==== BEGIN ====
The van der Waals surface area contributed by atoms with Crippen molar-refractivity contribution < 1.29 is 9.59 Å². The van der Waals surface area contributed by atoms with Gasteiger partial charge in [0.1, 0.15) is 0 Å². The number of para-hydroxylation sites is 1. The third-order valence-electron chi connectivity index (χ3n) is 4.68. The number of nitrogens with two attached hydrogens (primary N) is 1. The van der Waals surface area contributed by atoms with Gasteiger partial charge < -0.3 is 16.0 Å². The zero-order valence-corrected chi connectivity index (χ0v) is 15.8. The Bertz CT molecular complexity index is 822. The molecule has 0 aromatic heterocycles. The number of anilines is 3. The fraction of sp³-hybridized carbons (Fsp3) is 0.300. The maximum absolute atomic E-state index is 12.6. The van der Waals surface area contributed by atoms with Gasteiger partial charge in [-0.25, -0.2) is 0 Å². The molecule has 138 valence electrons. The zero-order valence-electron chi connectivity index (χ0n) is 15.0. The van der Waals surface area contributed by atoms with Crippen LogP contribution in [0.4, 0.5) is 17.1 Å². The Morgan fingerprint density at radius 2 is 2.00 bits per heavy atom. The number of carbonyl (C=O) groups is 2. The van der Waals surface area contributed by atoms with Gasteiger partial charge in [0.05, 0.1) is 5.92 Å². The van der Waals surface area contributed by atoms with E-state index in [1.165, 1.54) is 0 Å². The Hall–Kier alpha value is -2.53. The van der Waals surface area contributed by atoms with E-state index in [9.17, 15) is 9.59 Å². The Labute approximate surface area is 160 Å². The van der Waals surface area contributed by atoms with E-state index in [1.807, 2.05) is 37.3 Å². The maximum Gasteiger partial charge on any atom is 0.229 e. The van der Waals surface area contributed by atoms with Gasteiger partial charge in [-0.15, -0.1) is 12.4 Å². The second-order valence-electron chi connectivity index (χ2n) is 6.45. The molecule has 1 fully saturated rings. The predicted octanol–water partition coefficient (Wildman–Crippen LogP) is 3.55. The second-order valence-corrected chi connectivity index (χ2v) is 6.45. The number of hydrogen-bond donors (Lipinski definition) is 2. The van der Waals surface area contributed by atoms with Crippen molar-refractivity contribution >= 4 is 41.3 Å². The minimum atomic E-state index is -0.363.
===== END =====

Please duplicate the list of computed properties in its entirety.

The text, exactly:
The van der Waals surface area contributed by atoms with Crippen molar-refractivity contribution < 1.29 is 9.59 Å². The van der Waals surface area contributed by atoms with Gasteiger partial charge in [0.1, 0.15) is 0 Å². The number of para-hydroxylation sites is 1. The third-order valence-electron chi connectivity index (χ3n) is 4.68. The number of nitrogens with two attached hydrogens (primary N) is 1. The van der Waals surface area contributed by atoms with Gasteiger partial charge < -0.3 is 16.0 Å². The zero-order valence-corrected chi connectivity index (χ0v) is 15.8. The Bertz CT molecular complexity index is 822. The molecule has 0 aromatic heterocycles. The number of anilines is 3. The fraction of sp³-hybridized carbons (Fsp3) is 0.300. The maximum absolute atomic E-state index is 12.6. The van der Waals surface area contributed by atoms with Gasteiger partial charge in [-0.25, -0.2) is 0 Å². The molecule has 138 valence electrons. The zero-order valence-electron chi connectivity index (χ0n) is 15.0. The van der Waals surface area contributed by atoms with Crippen LogP contribution in [0.4, 0.5) is 17.1 Å². The Morgan fingerprint density at radius 2 is 2.00 bits per heavy atom. The number of carbonyl (C=O) groups is 2. The van der Waals surface area contributed by atoms with Gasteiger partial charge in [0.05, 0.1) is 5.92 Å². The van der Waals surface area contributed by atoms with E-state index in [1.165, 1.54) is 0 Å². The Hall–Kier alpha value is -2.53. The van der Waals surface area contributed by atoms with E-state index in [9.17, 15) is 9.59 Å². The Labute approximate surface area is 160 Å². The van der Waals surface area contributed by atoms with E-state index in [1.807, 2.05) is 37.3 Å². The maximum Gasteiger partial charge on any atom is 0.229 e. The van der Waals surface area contributed by atoms with Gasteiger partial charge in [-0.15, -0.1) is 12.4 Å². The second-order valence-electron chi connectivity index (χ2n) is 6.45. The molecule has 1 fully saturated rings. The predicted octanol–water partition coefficient (Wildman–Crippen LogP) is 3.55. The second-order valence-corrected chi connectivity index (χ2v) is 6.45. The number of hydrogen-bond donors (Lipinski definition) is 2. The van der Waals surface area contributed by atoms with Crippen molar-refractivity contribution >= 4 is 41.3 Å². The minimum atomic E-state index is -0.363.